'The moment they fell into the water the waves caught them and dashed them violently against the rocks, and the survivors on shore could perceive the unfortunate creatures...struggling amidst the waves, and one by one sinking under them.' (Hereford Times, 28 January 1854) The wrecking of the RMS Tayleur made headlines nearly 60 years before the Titanic. Both were run by the White Star Line, both were heralded as the most splendid ships of their time - and both sank in tragic circumstances on their maiden voyages. On 19 January 1854 the Tayleur, a large merchant vessel, left Liverpool for Australia; packed with hopeful emigrants, her hold stuffed with cargo. On the 160th anniversary of the disaster, Gill Hoffs reveals new theories behind the disaster and tells the stories of the passengers and crew on the ill-fated vessel: Captain John Noble, record breaking hero of the Gold Rush era. Ship surgeon Robert Hannay Cunningham and his young family, on their way to a new life among the prospectors of Tent City. Samuel Carby, ex-convict, returning to the gold fields with his new wife - and a fortune sewn into her corsets.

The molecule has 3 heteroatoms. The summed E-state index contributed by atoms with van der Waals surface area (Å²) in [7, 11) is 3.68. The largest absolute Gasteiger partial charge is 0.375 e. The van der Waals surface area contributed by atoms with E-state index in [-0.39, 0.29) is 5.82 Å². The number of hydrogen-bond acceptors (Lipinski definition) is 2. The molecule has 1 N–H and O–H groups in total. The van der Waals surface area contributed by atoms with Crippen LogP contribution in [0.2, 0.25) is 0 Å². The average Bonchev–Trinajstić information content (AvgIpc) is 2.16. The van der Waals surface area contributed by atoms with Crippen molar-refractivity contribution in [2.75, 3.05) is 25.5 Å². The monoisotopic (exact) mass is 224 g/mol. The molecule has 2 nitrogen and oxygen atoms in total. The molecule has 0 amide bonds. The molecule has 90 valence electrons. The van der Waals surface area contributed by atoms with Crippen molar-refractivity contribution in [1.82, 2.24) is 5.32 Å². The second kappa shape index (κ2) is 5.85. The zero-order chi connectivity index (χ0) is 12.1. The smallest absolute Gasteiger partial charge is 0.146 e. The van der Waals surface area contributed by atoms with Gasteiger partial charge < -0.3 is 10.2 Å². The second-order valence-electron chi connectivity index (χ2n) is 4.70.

But the ship's revolutionary iron hull prevented its compasses from working. Lost in the Irish Sea, a storm swept the Tayleur and the 650 people aboard towards a cliff, studded with rocks 'black as death'. What happened next shocked the world.
Gill Hoffs grew up on the Scottish coast before gaining a BSc in Psychology from the University of Glasgow. She worked with children with a variety of needs before she had her son in 2007. Gill's short nonfiction, Black Fish won the 2011 Spilling Ink Nonfiction Prize.